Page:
I think a lot of people are curious what olaratumab is going to do in the paradigm of how we’re going to treat soft tissue sarcoma. I think part of this is going to come from the recent Lancet paper with how we did the original phase I/II trial. It was a randomized phase II where doxorubicin was used with olaratumab in combination, and they took any patient that was anthracycline-naïve. And so, as long as you hadn’t had an anthracycline, adding this to it seemed to give approximately 1-year overall survival benefit. I think where this drug is first going to come into play is in any metastatic patient that you’re going to give doxorubicin to. And so, what we’ve seen is if you compare this to, say, the Judson trial—where we looked at overall survival with Adriamycin and ifosfamide—this one stands out because we’re over 1 year greater in the metastatic setting. I think there’s still going to be a bit of an appropriateness to when to use Adriamycin and ifosfamide if we’re going for some sort of curative intent where we need shrinkage. But, I think the mainstay anthracycline treatment would be used in combination with olaratumab.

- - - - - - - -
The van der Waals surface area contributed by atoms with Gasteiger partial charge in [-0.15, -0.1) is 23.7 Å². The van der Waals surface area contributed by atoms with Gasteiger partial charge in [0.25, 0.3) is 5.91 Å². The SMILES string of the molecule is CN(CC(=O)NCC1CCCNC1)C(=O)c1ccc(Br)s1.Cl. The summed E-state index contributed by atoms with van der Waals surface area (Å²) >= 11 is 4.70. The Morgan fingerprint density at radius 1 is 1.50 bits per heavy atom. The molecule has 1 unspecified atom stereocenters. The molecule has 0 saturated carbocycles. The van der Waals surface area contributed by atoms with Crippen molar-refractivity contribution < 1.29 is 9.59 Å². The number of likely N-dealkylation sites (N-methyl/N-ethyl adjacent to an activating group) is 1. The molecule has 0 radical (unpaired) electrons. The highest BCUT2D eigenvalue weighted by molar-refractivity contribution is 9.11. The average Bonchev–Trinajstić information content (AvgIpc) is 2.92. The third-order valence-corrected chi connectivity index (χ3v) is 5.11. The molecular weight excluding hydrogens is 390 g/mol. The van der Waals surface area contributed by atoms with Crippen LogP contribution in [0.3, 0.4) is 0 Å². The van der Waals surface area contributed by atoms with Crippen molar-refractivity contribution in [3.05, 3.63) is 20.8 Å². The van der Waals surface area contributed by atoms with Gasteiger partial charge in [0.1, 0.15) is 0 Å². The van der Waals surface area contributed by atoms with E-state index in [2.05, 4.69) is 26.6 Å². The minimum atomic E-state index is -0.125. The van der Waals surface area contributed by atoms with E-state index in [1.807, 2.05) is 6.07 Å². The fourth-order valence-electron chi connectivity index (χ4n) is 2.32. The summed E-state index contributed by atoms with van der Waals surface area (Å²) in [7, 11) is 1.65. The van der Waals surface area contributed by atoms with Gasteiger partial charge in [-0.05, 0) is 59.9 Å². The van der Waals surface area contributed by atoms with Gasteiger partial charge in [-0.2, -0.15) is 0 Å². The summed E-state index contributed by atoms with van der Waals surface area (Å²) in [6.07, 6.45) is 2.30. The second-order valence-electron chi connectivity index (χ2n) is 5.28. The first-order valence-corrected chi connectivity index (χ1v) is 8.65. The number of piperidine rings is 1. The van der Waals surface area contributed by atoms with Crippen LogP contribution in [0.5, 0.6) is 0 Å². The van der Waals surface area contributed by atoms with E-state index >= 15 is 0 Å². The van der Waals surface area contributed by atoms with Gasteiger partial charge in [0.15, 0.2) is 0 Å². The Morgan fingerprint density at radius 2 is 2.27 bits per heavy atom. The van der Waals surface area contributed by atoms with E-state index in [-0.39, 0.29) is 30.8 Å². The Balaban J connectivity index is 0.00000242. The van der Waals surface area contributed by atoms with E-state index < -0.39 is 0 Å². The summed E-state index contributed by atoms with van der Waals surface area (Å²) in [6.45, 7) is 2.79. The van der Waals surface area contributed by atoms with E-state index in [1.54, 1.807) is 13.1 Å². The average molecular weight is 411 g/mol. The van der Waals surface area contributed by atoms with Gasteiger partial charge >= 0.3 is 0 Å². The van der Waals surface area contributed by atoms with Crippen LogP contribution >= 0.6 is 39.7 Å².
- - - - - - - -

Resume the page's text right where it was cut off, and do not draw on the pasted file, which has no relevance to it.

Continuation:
Richard F. Riedel, MD: The recent FDA approval of olaratumab, I think, is paradigm shifting for the treatment of soft tissue sarcoma. For the better part of 4 decades, we had been relying on anthracycline-based chemotherapy as the backbone. And while a lot of agents have been combined with anthracyclines to try to improve outcomes, up until the data from olaratumab in combination with doxorubicin, the trials have largely been negative. I think with the approval of olaratumab in combination with doxorubicin and, importantly, the improvement in survival that was seen in the phase II study, I think that combination will quickly supplant single-agent therapy in the treatment of patients with soft tissue sarcoma who are appropriate for anthracycline-based chemotherapy.